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Got house hunting blues? Follow these tips from the Austin Board of Realtors president
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Austin's housing market is hotter than ever before, and it's showing no signs of slowing down. With nearly 200 people arriving in Austin per day, housing inventory is sparse, and with an influx of California money rapidly coming in, property costs are skyrocketing.

Buying a house just isn't as easy as it used to be, according to Austin Board of Realtors 2021 President Susan Horton, who sat down with Austonia to give some tips on how to make it out alive in a "fast, furious" and "cutthroat" real estate market.


Know what you want and have a plan

Follow Horton's advice and don't buy with your "eyes and … heart instead of what there is on the need list."

it's easy to get distracted by glamour while you're shopping around, so sit down and lay out your needs, wants and dreams for a house before you shop.

Horton says you can't know what you want until you figure out what you need. Don't jump straight into looking at houses or get distracted by glitzy exteriors before you know exactly what you want in your future abode: good schools, proximity to downtown, a short commute, or perhaps a jacuzzi, open floor plan or friendly neighbors.

Don’t go it alone—build a support team

When you're searching for a home, Horton said it is important to gather professionals who can help guide you through the complex, lengthy and, at times, stressful and frustrating process of buying a house.

Don't try to navigate the process without a trusted real estate agent and lender. Why? A real estate agent has studied the market, can help buyers identify which areas meet their needs, walk buyers through copious hurdles that can arise, connect them to a trusted lender and above all, save them tons of time.

A lender can help buyers understand financing options and manage their money to avoid unnecessary spending and heartache because Horton says buyers are "not going to find anything if they're not going to be able to move."

Start shopping around as soon as possible

While starting the process can be scary, Horton says you have to have to get in as soon as possible. "You can't be afraid (and) you can't be fearful because the prices are going to continue to go up," Horton said.

Once you've lined up everything you need and have a good support group around you, the final step is being ready to pull the trigger. According to Horton, the average home will stay on the market for 17 days, but some can go as quickly as four days compared to an average of 91 days across the state of Texas. Since Austin has a pretty steep housing inventory shortage, buyers need to be ready to make a decision —and fast—if they think a certain home is right for them.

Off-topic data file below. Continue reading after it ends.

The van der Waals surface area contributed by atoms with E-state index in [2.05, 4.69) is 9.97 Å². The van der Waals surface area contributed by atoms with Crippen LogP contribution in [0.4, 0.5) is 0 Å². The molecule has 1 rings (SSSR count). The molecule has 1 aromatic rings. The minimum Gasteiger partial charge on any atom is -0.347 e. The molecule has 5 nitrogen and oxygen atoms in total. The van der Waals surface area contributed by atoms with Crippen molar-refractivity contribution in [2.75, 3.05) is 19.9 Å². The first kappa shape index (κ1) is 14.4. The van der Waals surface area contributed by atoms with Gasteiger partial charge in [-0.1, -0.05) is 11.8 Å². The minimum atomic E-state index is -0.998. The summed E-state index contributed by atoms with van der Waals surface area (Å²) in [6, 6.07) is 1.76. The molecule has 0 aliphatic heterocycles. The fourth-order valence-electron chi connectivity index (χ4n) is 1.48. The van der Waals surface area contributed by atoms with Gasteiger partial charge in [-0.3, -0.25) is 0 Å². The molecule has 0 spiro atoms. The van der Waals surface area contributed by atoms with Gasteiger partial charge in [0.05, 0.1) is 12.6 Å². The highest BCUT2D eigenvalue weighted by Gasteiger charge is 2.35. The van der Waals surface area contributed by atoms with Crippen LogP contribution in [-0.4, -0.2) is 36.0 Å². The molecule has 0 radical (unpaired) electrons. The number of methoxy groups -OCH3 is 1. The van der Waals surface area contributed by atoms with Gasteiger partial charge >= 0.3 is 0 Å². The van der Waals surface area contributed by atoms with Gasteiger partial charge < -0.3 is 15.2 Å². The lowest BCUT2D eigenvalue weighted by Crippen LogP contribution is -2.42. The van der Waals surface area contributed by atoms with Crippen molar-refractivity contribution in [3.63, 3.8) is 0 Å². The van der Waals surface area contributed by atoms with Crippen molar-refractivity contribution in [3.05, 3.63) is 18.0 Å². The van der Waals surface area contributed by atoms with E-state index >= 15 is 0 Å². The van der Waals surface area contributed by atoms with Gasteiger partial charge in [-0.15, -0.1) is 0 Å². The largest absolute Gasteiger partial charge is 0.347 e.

Know when renting is a better option for you

While Horton works hard to get every set of buyers into a house that will work for them, sometimes it just doesn't work out.

Horton says it's important to understand when the time is right. If you've been searching for more than six months, it might be time to take a pause and save up while you rent for a while. While you're renting, your realtor can continue to monitor the markets you're interested in and you continue to house hunt, Horton said. "If that means that we have to buy out of your lease, then we'll do it, but I try to give them an option that's going to keep them in the home buying process."

Horton's dos and don'ts

Horton recommends prospective buyers follow these tips to make the process as seamless as possible:

Do look at several homes before you make a choice. You don't want any "what ifs" while buying a house, so make sure you will be satisfied before making an offer.

Don't overbid—stay within your financial limits. That doesn't mean you're not going to pay over the asking price, but it will keep you closer to your limit.

Do ask questions. Stay in constant communication with your house-hunting team and let them know your concerns because they are there to help.

Don't buy based on the beautifully-staged decor— buy based on the bare bones of the house. Some houses may look perfect, but that doesn't mean they will be perfect for your needs.

Do get a house inspector when you decide on a home because you never know what's hiding behind a pretty exterior.

Don't get frustrated if the process isn't going the way you envisioned. Austin's housing market is red-hot, and unless you have a lot of cash on hand, you're probably going to have to be patient.

Do continue to pay down debts. You want your credit to be squeaky clean. Although lenders are looking at certain types of debt, like student loans, in a different light, sellers are going with whoever's record looks best.

Don't make any major purchases if you can avoid it and certainly don't make them without talking to your lender. Your lender needs to be in the know about your financial decisions lest you make trouble for yourself down the line.